July
12

Body Position Clinic from Pinkbike

Being balanced on your bike comes down to one thing – body position. Without good body position you will struggle to find flow and apply other skills to your bike. However, despite the importance of it few riders really understand what good body position is, why it is so important and how to fix it.

This video covers the basic Body Position Clinic I use to show my clients how to understand and apply this all important concept. I also go over 3 essential exercise that you can use off the bike to help you fix and ingrain better movement so you can apply it to the bike. Once you get this concept down you’ll find that you are much more consistent on the trail and will have an easier time applying more advanced skills, like the Cornering Drills video I posted a while back.

Enjoy, hope you find the advice helpful…

on pinkbike.com

-James Wilson-

Social Comments:

WordPress Comments:

  1. Geoffrey says:

    That was good stuff. Now if you can just do one of you climbing out of the saddle 😉

    I went into the weight room, and looked at myself in the mirror. I’ve been doing your programs for 9 months now, and they apparently work. Perfectly flat back, nicely packed shoulders. I had to consciously make an effort to cave my chest in.

    Reply • July 12 at 4:45 pm
  2. Phil says:

    cannot get it to play.

    Reply • July 12 at 5:32 pm
    • bikejames says:

      Something with the pinkbike.com embed code makes it a bit wonky – might need to try it with a different browser.

      Reply • July 13 at 8:43 am
  3. John (aka Wish I Were Riding) says:

    Most interesting part for me was about keeping hips in relation to the BB. I want to go ride now so I can try that. Thanks for a great demo.

    Reply • July 12 at 8:05 pm
  4. John K. says:

    James I said this after your cornering video, and I’ll repeat it again: you have real talent for explaining the technical aspects of mountain biking. I think this video might be the most important thing for us intermediate riders to watch. I forwarded this to a number of people. Thanks. Please keep these coming – or better yet, put out a comprehensive DVD! A lot of experts can do this stuff, but they simply cannot explain it the way you do.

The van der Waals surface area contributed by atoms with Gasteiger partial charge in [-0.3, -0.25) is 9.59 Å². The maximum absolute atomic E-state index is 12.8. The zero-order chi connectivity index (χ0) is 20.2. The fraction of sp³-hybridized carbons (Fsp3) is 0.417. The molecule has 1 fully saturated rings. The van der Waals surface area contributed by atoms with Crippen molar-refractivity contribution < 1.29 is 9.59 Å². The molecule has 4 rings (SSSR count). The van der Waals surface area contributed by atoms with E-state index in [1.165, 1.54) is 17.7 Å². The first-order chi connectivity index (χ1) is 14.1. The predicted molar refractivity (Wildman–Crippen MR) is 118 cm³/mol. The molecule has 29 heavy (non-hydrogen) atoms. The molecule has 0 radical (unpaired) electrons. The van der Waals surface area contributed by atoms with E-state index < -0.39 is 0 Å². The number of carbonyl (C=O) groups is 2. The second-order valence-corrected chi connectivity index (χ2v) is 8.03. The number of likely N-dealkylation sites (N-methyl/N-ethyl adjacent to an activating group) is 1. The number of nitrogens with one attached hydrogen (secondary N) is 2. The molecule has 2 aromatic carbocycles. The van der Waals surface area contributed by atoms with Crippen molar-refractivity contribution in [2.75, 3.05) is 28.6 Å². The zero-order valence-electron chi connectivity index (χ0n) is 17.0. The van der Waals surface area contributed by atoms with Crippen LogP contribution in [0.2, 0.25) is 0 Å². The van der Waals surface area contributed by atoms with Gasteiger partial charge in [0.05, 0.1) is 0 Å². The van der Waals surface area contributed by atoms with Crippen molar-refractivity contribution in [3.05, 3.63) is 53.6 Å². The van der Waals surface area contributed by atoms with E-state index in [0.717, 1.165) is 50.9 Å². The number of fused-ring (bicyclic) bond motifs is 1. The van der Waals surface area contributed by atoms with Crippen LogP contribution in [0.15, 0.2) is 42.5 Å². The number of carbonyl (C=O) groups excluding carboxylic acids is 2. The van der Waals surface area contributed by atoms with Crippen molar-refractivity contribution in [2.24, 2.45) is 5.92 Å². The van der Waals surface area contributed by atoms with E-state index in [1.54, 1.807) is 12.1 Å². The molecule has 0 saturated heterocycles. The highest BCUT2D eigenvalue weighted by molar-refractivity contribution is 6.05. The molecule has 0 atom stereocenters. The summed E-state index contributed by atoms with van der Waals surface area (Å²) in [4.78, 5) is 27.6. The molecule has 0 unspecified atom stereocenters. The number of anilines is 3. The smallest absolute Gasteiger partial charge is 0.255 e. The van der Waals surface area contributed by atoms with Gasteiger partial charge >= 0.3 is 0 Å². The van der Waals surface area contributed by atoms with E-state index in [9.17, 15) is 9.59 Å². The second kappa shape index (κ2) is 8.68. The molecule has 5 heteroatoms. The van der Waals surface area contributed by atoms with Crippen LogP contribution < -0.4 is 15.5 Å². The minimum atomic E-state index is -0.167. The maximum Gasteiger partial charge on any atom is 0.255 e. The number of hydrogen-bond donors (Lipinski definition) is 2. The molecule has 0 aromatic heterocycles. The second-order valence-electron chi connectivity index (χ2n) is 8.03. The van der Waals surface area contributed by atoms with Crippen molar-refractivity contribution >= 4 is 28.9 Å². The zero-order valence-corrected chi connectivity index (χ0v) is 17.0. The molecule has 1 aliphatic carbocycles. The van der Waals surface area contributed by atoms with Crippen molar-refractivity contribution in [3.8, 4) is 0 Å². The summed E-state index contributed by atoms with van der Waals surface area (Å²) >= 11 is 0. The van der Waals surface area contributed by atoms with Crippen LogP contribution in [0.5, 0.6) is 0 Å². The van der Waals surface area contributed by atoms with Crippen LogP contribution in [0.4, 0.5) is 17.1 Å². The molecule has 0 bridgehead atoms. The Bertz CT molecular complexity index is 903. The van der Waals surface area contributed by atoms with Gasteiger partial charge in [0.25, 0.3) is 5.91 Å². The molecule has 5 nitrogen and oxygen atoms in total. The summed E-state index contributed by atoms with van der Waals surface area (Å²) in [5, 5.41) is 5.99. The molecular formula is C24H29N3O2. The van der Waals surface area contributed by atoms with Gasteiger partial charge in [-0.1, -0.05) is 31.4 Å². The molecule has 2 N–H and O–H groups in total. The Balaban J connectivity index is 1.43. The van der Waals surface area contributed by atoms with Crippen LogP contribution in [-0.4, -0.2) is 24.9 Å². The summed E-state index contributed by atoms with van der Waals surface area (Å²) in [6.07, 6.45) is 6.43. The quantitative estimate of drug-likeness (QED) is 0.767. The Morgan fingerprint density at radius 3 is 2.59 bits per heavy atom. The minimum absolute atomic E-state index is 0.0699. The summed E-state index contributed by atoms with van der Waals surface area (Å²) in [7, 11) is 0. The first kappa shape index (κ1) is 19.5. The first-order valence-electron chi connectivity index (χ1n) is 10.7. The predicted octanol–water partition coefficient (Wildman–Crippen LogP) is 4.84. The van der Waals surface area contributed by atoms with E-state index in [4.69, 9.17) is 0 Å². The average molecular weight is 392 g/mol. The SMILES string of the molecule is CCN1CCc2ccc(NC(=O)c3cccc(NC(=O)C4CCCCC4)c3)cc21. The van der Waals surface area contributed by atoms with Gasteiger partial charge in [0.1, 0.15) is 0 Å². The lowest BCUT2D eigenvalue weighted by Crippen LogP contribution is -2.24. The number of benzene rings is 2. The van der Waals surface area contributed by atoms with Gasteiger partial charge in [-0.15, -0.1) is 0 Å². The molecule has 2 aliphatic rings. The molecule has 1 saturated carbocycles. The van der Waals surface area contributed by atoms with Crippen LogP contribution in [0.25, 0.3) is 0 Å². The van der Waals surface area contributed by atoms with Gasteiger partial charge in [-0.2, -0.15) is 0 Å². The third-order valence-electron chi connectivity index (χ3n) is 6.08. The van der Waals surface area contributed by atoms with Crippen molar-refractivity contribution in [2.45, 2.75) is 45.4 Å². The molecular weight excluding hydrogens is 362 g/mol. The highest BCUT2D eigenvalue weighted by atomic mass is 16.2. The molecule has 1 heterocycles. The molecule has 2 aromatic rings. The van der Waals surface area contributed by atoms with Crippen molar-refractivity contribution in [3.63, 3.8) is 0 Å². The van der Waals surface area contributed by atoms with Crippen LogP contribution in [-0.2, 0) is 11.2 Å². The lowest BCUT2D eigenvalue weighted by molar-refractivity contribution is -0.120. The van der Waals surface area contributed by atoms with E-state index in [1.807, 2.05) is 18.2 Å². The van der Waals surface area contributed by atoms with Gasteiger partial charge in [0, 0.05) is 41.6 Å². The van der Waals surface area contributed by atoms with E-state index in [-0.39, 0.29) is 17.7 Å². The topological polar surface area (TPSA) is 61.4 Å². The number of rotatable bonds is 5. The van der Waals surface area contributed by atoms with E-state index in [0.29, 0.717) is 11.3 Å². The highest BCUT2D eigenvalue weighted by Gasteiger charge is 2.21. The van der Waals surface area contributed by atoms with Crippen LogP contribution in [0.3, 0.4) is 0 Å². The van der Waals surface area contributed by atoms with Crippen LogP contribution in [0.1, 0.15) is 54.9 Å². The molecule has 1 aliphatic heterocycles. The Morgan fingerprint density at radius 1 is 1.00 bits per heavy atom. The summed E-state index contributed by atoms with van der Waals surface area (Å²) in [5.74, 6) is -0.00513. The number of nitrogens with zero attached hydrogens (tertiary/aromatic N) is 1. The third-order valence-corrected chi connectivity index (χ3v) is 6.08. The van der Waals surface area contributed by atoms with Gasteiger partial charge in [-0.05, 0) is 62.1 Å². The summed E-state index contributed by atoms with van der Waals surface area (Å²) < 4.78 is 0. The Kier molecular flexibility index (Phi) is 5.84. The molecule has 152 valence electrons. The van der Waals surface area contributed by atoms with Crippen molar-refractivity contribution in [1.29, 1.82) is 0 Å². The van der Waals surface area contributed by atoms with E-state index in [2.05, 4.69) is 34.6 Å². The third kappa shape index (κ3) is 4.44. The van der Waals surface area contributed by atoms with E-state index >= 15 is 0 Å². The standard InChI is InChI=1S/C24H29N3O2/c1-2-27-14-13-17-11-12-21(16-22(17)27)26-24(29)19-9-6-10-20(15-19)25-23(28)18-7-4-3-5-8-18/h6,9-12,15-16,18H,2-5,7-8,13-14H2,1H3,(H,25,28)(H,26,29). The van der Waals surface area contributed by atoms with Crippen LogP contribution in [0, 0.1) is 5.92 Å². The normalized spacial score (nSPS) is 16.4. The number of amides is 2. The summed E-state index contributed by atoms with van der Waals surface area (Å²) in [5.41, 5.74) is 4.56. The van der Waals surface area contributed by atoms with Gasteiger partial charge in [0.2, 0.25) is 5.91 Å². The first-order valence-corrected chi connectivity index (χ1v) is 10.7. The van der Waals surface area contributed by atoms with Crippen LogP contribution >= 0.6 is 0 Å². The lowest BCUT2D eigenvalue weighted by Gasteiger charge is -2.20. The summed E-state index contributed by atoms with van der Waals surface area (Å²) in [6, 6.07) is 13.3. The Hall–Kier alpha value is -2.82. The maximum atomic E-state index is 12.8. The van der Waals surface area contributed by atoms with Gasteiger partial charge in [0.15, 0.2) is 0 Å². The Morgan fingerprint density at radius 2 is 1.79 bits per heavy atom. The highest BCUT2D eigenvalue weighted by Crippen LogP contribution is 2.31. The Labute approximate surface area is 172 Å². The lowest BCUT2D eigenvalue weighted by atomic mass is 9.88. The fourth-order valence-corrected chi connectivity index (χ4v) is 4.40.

Question for you: how do you apply the basic body position to a situation like jumping? Do you roll into the jump holding the basic body position? And as you roll up the lip, are you shifting your hips to maintain their relation to the BB? I sometimes feel like I’m getting pitched forwards off a jump, and after watching this video, I wonder if I’m letting my hips fall in front of the BB as I leave the lip of the jump (and therefore approaching that critical tipping point).

    Reply • July 13 at 10:12 am
  5. Rafael says:

    This is great!
    One question. You say I should have light presure on my fingers not in my palm. That to my would be scary cause I probably would feel I don’t have enought pressure on my front tire.
    But I’ll try it 🙂

    Reply • July 15 at 1:33 pm
  6. Craig Harris says:

    John K: for jumping isn’t just a passive thing, you need to be actively involved with your bike to control how you jump; as for the general position, you need to retain your balanced position in relation to the vertical (as in gravity) versus remaining perpendicular to the trail. So, relative to the bottom bracket your hips will be further forward when jumping, and when descending super steep sections your hips will be further back.
    Additionally for jumping, you’ll generally want to preload your suspension appropriately, and to go higher you’ll resist the lip of jump. If you are getting bucked it’s a combination of 2 things (a) you’re not preloading the rear suspension so it’s half absorbing and half bouncing off the lip and (b) your weight is too far behind the BB which gradually compresses the rear on the take off ramp and suddenly releases it when the front leaves …. take control and force your suspension to do what you want it to do, not what the trail is going to make it do! hey, some riders almost have their hips on their bars when taking off on massive jumps with steep lips!

    James: another great video, but your terminology is slightly unclear in places (although I know what you meant) e.g. the BB isn’t the centre of gravity of any bike (although it would be awesome if it was! but there’s more weight in front of it and much more weight above it) – rather it’s more of a pivot point around which to move your centre of gravity.

    Reply • August 8 at 11:32 am
  7. Gus says:

    James, great video. Question, you went over all the postions except for seated….Very few recreational riders can ride for an hour or a full lap standing. I know you like the attack position, but how about some help for those of us who have to sit? If this has already been covered, please link, thanks!

    Thanks!

    Reply • April 23 at 9:13 am

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James Wilson
Author and Professional
Mountain Bike Coach
James Wilson